For the past six years, an iceberg the size of Rome has blocked the access of Adélie penguins to the sea in Antarctica. To find food, they must walk a detour of nearly 40 miles to the coast. The impact on the colony has been devastating: More than 150,000 penguins have died. The approximately 1,800-square-mile iceberg struck a glacier and became stuck in Commonwealth Bay back in 2010, essentially land-locking 160,000 penguins. Before then, the colony was thriving, thanks to strong winds that blew ice from the shore, making it easy to hunt for fish. The number of Adélie penguins at Cape Denison has been recorded for more than 100 years.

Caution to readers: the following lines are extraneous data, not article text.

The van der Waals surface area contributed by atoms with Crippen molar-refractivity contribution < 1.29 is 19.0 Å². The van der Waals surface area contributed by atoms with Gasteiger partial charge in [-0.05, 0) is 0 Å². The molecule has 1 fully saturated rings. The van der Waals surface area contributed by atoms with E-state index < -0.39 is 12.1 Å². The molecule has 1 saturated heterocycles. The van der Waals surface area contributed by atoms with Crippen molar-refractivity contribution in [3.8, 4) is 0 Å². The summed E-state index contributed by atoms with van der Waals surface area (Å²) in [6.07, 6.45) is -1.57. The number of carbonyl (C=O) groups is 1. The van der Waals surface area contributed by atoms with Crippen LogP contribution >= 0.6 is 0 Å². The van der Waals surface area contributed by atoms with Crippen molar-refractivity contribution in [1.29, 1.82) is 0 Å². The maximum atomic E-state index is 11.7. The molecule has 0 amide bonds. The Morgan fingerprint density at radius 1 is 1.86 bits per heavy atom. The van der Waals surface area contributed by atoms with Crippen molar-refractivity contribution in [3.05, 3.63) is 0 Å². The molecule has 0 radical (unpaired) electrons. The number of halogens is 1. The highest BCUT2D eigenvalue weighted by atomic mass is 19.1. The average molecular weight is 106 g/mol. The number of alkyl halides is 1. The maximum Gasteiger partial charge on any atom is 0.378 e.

Back in the early 1910s, researchers on explorer Sir Douglas Mawson’s expedition complained about the noise made by more than 100,000 penguins. The colony’s dwindling population was observed during the Australasian Antarctic Expedition three years ago. The expedition team described the disturbing news, “It’s eerily silent now. The ones that are surviving are clearly struggling. They can barely survive themselves, let alone hatch the next generation. We saw lots of dead birds on the ground … it’s just heartbreaking to see.” Adélie penguins live all along the Antarctica coast. They were discovered during an 1840 French Antarctic expedition, and named for the wife of its leader, Jules Dumont d’Urville. During breeding season, their colonies can include thousands of penguins. But like polar bears in the Arctic, penguins in Antarctica are fighting an uphill battle to survive due to climate change. As the ice melts, they become more difficult to find.